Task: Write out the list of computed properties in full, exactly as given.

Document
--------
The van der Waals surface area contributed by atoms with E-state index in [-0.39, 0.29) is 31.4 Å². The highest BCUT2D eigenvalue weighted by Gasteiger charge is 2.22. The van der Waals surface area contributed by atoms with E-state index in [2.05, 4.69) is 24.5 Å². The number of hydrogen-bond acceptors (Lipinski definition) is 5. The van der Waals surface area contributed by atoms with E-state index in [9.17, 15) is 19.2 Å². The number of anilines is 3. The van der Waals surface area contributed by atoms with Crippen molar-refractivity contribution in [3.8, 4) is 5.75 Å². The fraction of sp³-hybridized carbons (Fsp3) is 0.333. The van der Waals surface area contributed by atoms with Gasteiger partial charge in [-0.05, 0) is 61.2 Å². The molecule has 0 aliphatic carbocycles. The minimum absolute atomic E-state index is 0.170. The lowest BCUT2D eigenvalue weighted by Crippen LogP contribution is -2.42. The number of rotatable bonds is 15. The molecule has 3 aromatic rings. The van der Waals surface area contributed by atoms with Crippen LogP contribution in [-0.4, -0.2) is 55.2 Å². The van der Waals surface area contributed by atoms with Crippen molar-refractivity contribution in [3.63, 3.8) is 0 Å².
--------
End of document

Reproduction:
The van der Waals surface area contributed by atoms with E-state index in [-0.39, 0.29) is 31.4 Å². The highest BCUT2D eigenvalue weighted by Gasteiger charge is 2.22. The van der Waals surface area contributed by atoms with E-state index in [2.05, 4.69) is 24.5 Å². The number of hydrogen-bond acceptors (Lipinski definition) is 5. The van der Waals surface area contributed by atoms with E-state index in [9.17, 15) is 19.2 Å². The number of anilines is 3. The van der Waals surface area contributed by atoms with Crippen molar-refractivity contribution in [3.8, 4) is 5.75 Å². The fraction of sp³-hybridized carbons (Fsp3) is 0.333. The van der Waals surface area contributed by atoms with Gasteiger partial charge in [-0.05, 0) is 61.2 Å². The molecule has 0 aliphatic carbocycles. The minimum absolute atomic E-state index is 0.170. The lowest BCUT2D eigenvalue weighted by Crippen LogP contribution is -2.42. The number of rotatable bonds is 15. The molecule has 3 aromatic rings. The van der Waals surface area contributed by atoms with Crippen LogP contribution in [-0.4, -0.2) is 55.2 Å². The van der Waals surface area contributed by atoms with Crippen molar-refractivity contribution in [3.63, 3.8) is 0 Å².